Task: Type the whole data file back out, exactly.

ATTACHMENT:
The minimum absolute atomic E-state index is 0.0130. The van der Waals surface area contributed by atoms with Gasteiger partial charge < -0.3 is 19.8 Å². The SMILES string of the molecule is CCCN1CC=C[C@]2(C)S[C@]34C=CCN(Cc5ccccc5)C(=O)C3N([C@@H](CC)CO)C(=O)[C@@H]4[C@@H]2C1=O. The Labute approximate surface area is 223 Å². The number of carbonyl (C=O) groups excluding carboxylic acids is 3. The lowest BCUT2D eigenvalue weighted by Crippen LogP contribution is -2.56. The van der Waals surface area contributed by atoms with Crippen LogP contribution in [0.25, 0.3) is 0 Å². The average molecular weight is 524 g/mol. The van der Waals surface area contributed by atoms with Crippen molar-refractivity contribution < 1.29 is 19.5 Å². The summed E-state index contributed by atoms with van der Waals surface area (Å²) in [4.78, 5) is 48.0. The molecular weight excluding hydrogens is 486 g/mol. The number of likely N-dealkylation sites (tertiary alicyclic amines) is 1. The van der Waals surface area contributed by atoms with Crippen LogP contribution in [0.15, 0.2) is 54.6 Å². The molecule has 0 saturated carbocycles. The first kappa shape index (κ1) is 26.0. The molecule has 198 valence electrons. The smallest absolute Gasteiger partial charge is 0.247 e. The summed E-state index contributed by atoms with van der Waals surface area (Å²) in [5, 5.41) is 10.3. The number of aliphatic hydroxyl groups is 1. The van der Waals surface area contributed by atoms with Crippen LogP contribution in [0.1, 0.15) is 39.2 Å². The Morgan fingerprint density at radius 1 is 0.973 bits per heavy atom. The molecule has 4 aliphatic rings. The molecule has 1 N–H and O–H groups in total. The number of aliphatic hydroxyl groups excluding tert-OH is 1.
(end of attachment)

The minimum absolute atomic E-state index is 0.0130. The van der Waals surface area contributed by atoms with Gasteiger partial charge < -0.3 is 19.8 Å². The SMILES string of the molecule is CCCN1CC=C[C@]2(C)S[C@]34C=CCN(Cc5ccccc5)C(=O)C3N([C@@H](CC)CO)C(=O)[C@@H]4[C@@H]2C1=O. The Labute approximate surface area is 223 Å². The number of carbonyl (C=O) groups excluding carboxylic acids is 3. The lowest BCUT2D eigenvalue weighted by Crippen LogP contribution is -2.56. The van der Waals surface area contributed by atoms with Crippen LogP contribution in [0.25, 0.3) is 0 Å². The average molecular weight is 524 g/mol. The van der Waals surface area contributed by atoms with Crippen molar-refractivity contribution < 1.29 is 19.5 Å². The summed E-state index contributed by atoms with van der Waals surface area (Å²) in [4.78, 5) is 48.0. The molecular weight excluding hydrogens is 486 g/mol. The number of likely N-dealkylation sites (tertiary alicyclic amines) is 1. The van der Waals surface area contributed by atoms with Crippen LogP contribution in [0.15, 0.2) is 54.6 Å². The molecule has 0 saturated carbocycles. The first kappa shape index (κ1) is 26.0. The molecule has 198 valence electrons. The smallest absolute Gasteiger partial charge is 0.247 e. The summed E-state index contributed by atoms with van der Waals surface area (Å²) in [5, 5.41) is 10.3. The number of aliphatic hydroxyl groups is 1. The van der Waals surface area contributed by atoms with Crippen LogP contribution in [0.1, 0.15) is 39.2 Å². The Morgan fingerprint density at radius 1 is 0.973 bits per heavy atom. The molecule has 4 aliphatic rings. The molecule has 1 N–H and O–H groups in total. The number of aliphatic hydroxyl groups excluding tert-OH is 1.